November 14, 1896 Sporting Life: “The Hunter Arms Company, of Fulton, N.Y., perhaps enjoyed the best trade of any American gun makers during the past two or three years. The gun which they make—the “L.C. Smith”—is the most popular of any gun made in America, and having the right men back of it, held it to the front, and despite the hard times have run their factory with a full force of men, and on full time. This, we believe, is more than any other company can say, and it speaks volumes in favor of the L.C. Smith gun.” “The trade in high-priced foreign guns has suffered considerable in the last two or three years, as the class of men who formerly bought imported guns and paid a big price for them, found that an American gun costing one-half the money gave just as much service and shot just as hard and close as the imported weapon. The foreign gun showed a fine finish of parts, balanced nicely and shot well, but the cost was always a bar to the average sportsman purchasing one, as few men who are obliged to work for a living feel like putting $300 or more into a gun with the present condition of times.”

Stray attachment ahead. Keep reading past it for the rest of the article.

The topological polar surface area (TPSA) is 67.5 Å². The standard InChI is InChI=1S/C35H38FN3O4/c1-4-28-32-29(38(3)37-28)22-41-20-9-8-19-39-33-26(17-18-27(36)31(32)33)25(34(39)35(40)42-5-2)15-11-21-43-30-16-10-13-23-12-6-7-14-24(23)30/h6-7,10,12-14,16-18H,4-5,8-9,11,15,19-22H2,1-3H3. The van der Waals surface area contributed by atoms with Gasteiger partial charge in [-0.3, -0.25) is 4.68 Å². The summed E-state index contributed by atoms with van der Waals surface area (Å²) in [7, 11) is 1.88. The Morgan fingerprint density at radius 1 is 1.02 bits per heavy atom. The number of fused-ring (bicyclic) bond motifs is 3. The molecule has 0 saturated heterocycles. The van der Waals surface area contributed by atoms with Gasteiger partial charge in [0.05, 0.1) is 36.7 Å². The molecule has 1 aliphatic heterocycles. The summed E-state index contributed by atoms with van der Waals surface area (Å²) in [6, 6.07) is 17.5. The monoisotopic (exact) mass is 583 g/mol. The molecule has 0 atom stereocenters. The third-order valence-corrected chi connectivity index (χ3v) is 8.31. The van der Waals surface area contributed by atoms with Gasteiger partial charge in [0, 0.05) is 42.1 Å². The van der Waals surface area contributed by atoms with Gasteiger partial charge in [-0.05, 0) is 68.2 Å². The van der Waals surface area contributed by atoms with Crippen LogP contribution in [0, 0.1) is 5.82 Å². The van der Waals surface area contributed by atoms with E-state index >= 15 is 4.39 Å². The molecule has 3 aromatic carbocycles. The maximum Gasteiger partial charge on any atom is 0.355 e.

The pinnacle of Smith success occurred at the 1902 (Last) Grand American Handicap at Live Birds in Kansas City, as reported in Sporting Life. “This was the first time Harvey McMurchy, of the Hunter Arms Co. ever participated in a Grand American Handicap. He said it was about time the L. C. Smith gun won this event, even if he had to do it, himself. He come all the way from California just to shoot in the race, and brought Phil Bekeart with him; to help win the prize. Both fell down, but "Mac" did not mind it when Hirschy, Spencer and Heikes won in one, two, three order, all using L. C. Smith guns.” “With the record-breaking score of 78 straight kills, Mr. H.C. Hirschy, of Minneapolis, Minn., shooting Winchester Factory Loaded Shells, won the Grand American Handicap at Live Birds for 1902, the first prize of $688 and a valuable silver trophy. During the tournament Mr. Hirschy shot at 102 birds, shooting through the entire week without a miss, a record never before equaled in this great shoot. He killed 12 straight in the sweep on Monday, 12 more on Tuesday, 8 straight in the G.A.H. on Wednesday, 8 on Thursday, and on Friday 9 more, completing the 25 straight. Then 10 more in the tie the same day, and on Saturday he finished 43 straight to win making a total of 102 straight. He used an L.C. Smith gun, 3 1/4 drams Hazard smokeless, 1 1/4 ounces No. 7 chilled shot in Winchester factory-loaded Pigeon shells.” “Rolla Heikes, of Dayton, O., winner of third place, had a host of friends who were rooting for him for all they were worth. Rolla started poorly on Monday and Tuesday, but settled himself on Wednesday and went straight. No one in the tie killed better birds than did Rolla, and two of his kills were wonders. His twenty-eighth in the tie was one of the finest kills made on the grounds, a fast rising outgoer which required the greatest judgment to cover and it fell dead nearly to the outer boundary. This shot brought continued applause from the hundreds who saw it. Rolla killed several of the kind of birds which had driven less skillful men to the mourners bench. He was using a L.C. Smith gun, 3 1/4 drams E.C. powder, 1 1/4 oz. No. 7 chilled shot in U.M.C. Arrow shells.” “The choice of guns shows 390 of the American product, of which fifteen different makes were given. The imported weapons number 62 and there were fourteen different makers represented in the lot. This is a great victory for the American gun manufacturers, as the percentage of guns used is very much in their favor. Last year there were 56 imported guns, with 200 shooters, or 28 per cent. This year there were only six more foreign guns, a total of 62 in a field of 456 shooters, or 13 per cent. The total number of foreign guns was about equaled by the number of Winchester repeating guns used.” Guns: Smith – 114, Parker – 105, Winchester – 61, Lefever – 21, Remington – 2, Ithaca – 4, Stannard and Syracuse – 3 each, Colt – 2; Baker, Montgomery Ward, Young, Baltimore – 1 each.